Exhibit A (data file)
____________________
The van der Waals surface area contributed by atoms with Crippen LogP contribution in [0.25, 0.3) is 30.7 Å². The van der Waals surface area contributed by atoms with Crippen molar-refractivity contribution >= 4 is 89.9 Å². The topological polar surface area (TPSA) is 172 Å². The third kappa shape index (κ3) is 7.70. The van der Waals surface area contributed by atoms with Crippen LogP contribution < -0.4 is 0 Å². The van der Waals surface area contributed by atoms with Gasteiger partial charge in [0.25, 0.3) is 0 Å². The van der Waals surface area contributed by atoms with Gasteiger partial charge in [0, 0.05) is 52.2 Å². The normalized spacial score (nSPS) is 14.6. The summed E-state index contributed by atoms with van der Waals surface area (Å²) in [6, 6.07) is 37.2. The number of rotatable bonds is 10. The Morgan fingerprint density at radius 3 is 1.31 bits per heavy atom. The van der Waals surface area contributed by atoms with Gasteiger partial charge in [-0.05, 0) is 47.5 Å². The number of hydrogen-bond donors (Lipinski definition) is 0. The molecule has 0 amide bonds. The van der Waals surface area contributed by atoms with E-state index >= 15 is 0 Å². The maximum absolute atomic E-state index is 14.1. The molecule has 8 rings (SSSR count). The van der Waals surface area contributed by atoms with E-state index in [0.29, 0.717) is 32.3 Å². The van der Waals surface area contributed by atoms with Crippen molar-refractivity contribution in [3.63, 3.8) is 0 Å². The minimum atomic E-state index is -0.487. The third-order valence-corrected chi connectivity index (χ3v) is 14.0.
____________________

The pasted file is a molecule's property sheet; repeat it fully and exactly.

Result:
The van der Waals surface area contributed by atoms with Crippen LogP contribution in [0.25, 0.3) is 30.7 Å². The van der Waals surface area contributed by atoms with Crippen molar-refractivity contribution >= 4 is 89.9 Å². The topological polar surface area (TPSA) is 172 Å². The third kappa shape index (κ3) is 7.70. The van der Waals surface area contributed by atoms with Crippen LogP contribution < -0.4 is 0 Å². The van der Waals surface area contributed by atoms with Gasteiger partial charge in [0.25, 0.3) is 0 Å². The van der Waals surface area contributed by atoms with Gasteiger partial charge in [0, 0.05) is 52.2 Å². The normalized spacial score (nSPS) is 14.6. The summed E-state index contributed by atoms with van der Waals surface area (Å²) in [6, 6.07) is 37.2. The number of rotatable bonds is 10. The Morgan fingerprint density at radius 3 is 1.31 bits per heavy atom. The van der Waals surface area contributed by atoms with Gasteiger partial charge in [-0.05, 0) is 47.5 Å². The number of hydrogen-bond donors (Lipinski definition) is 0. The molecule has 0 amide bonds. The van der Waals surface area contributed by atoms with E-state index >= 15 is 0 Å². The maximum absolute atomic E-state index is 14.1. The molecule has 8 rings (SSSR count). The van der Waals surface area contributed by atoms with E-state index in [0.29, 0.717) is 32.3 Å². The van der Waals surface area contributed by atoms with Crippen molar-refractivity contribution in [3.63, 3.8) is 0 Å². The minimum atomic E-state index is -0.487. The third-order valence-corrected chi connectivity index (χ3v) is 14.0.